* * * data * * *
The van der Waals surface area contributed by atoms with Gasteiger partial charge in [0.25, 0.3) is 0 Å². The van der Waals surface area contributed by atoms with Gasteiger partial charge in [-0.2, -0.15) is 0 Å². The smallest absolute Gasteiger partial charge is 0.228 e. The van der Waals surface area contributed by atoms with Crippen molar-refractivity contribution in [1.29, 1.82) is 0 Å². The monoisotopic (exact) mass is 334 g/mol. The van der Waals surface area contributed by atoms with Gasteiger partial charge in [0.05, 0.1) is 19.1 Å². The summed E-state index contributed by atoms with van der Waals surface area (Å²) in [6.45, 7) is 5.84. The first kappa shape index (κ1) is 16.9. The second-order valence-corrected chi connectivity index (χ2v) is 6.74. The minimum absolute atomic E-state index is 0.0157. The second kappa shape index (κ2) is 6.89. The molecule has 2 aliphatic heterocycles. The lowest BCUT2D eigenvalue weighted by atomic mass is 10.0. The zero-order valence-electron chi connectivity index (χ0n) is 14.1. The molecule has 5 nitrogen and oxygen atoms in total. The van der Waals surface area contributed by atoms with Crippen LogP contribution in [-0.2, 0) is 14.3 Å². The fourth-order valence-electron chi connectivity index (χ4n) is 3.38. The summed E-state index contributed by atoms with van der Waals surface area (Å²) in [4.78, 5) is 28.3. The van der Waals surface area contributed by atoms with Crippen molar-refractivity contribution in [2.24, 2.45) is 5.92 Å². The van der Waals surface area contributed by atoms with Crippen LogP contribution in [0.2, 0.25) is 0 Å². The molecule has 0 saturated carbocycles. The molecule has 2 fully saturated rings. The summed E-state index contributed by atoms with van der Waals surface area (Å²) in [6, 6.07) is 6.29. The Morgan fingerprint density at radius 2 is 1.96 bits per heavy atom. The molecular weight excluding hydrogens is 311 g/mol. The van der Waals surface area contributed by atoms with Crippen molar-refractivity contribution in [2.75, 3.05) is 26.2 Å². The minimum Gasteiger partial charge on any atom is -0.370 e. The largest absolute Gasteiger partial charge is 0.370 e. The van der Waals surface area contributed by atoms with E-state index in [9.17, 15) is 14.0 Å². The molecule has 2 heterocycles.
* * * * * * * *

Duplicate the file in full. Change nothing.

The van der Waals surface area contributed by atoms with Gasteiger partial charge in [0.25, 0.3) is 0 Å². The van der Waals surface area contributed by atoms with Gasteiger partial charge in [-0.2, -0.15) is 0 Å². The smallest absolute Gasteiger partial charge is 0.228 e. The van der Waals surface area contributed by atoms with Crippen molar-refractivity contribution in [1.29, 1.82) is 0 Å². The monoisotopic (exact) mass is 334 g/mol. The van der Waals surface area contributed by atoms with Gasteiger partial charge in [0.05, 0.1) is 19.1 Å². The summed E-state index contributed by atoms with van der Waals surface area (Å²) in [6.45, 7) is 5.84. The first kappa shape index (κ1) is 16.9. The second-order valence-corrected chi connectivity index (χ2v) is 6.74. The minimum absolute atomic E-state index is 0.0157. The second kappa shape index (κ2) is 6.89. The molecule has 2 aliphatic heterocycles. The lowest BCUT2D eigenvalue weighted by atomic mass is 10.0. The zero-order valence-electron chi connectivity index (χ0n) is 14.1. The molecule has 5 nitrogen and oxygen atoms in total. The van der Waals surface area contributed by atoms with Crippen LogP contribution in [-0.2, 0) is 14.3 Å². The fourth-order valence-electron chi connectivity index (χ4n) is 3.38. The summed E-state index contributed by atoms with van der Waals surface area (Å²) in [4.78, 5) is 28.3. The van der Waals surface area contributed by atoms with Crippen molar-refractivity contribution in [2.24, 2.45) is 5.92 Å². The van der Waals surface area contributed by atoms with Crippen LogP contribution in [0.2, 0.25) is 0 Å². The molecule has 0 saturated carbocycles. The molecule has 2 fully saturated rings. The summed E-state index contributed by atoms with van der Waals surface area (Å²) in [6, 6.07) is 6.29. The Morgan fingerprint density at radius 2 is 1.96 bits per heavy atom. The molecular weight excluding hydrogens is 311 g/mol. The van der Waals surface area contributed by atoms with Crippen molar-refractivity contribution in [2.75, 3.05) is 26.2 Å². The minimum Gasteiger partial charge on any atom is -0.370 e. The largest absolute Gasteiger partial charge is 0.370 e. The van der Waals surface area contributed by atoms with E-state index in [9.17, 15) is 14.0 Å². The molecule has 2 heterocycles.